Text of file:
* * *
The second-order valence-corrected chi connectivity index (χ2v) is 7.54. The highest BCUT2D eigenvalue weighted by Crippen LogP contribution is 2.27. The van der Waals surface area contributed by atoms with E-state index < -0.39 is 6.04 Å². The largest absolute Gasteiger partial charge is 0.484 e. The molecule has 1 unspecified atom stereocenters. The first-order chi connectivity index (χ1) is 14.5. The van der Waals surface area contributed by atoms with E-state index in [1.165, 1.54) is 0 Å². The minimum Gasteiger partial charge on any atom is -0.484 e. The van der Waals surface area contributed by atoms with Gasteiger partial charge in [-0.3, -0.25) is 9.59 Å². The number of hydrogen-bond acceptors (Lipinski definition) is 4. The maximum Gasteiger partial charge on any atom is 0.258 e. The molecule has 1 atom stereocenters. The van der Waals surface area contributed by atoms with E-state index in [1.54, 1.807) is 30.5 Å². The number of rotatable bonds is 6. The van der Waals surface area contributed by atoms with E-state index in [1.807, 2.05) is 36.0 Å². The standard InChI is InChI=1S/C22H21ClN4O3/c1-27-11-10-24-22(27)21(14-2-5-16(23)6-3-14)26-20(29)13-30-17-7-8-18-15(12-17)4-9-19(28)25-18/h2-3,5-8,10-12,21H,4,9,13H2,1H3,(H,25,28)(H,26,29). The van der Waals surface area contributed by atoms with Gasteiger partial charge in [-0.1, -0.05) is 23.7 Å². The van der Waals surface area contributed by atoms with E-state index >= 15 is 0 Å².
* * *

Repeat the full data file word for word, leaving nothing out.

The second-order valence-corrected chi connectivity index (χ2v) is 7.54. The highest BCUT2D eigenvalue weighted by Crippen LogP contribution is 2.27. The van der Waals surface area contributed by atoms with E-state index < -0.39 is 6.04 Å². The largest absolute Gasteiger partial charge is 0.484 e. The molecule has 1 unspecified atom stereocenters. The first-order chi connectivity index (χ1) is 14.5. The van der Waals surface area contributed by atoms with E-state index in [1.165, 1.54) is 0 Å². The minimum Gasteiger partial charge on any atom is -0.484 e. The van der Waals surface area contributed by atoms with Gasteiger partial charge in [-0.3, -0.25) is 9.59 Å². The number of hydrogen-bond acceptors (Lipinski definition) is 4. The maximum Gasteiger partial charge on any atom is 0.258 e. The molecule has 1 atom stereocenters. The van der Waals surface area contributed by atoms with E-state index in [1.54, 1.807) is 30.5 Å². The number of rotatable bonds is 6. The van der Waals surface area contributed by atoms with E-state index in [1.807, 2.05) is 36.0 Å². The standard InChI is InChI=1S/C22H21ClN4O3/c1-27-11-10-24-22(27)21(14-2-5-16(23)6-3-14)26-20(29)13-30-17-7-8-18-15(12-17)4-9-19(28)25-18/h2-3,5-8,10-12,21H,4,9,13H2,1H3,(H,25,28)(H,26,29). The van der Waals surface area contributed by atoms with Gasteiger partial charge in [-0.1, -0.05) is 23.7 Å². The van der Waals surface area contributed by atoms with E-state index >= 15 is 0 Å².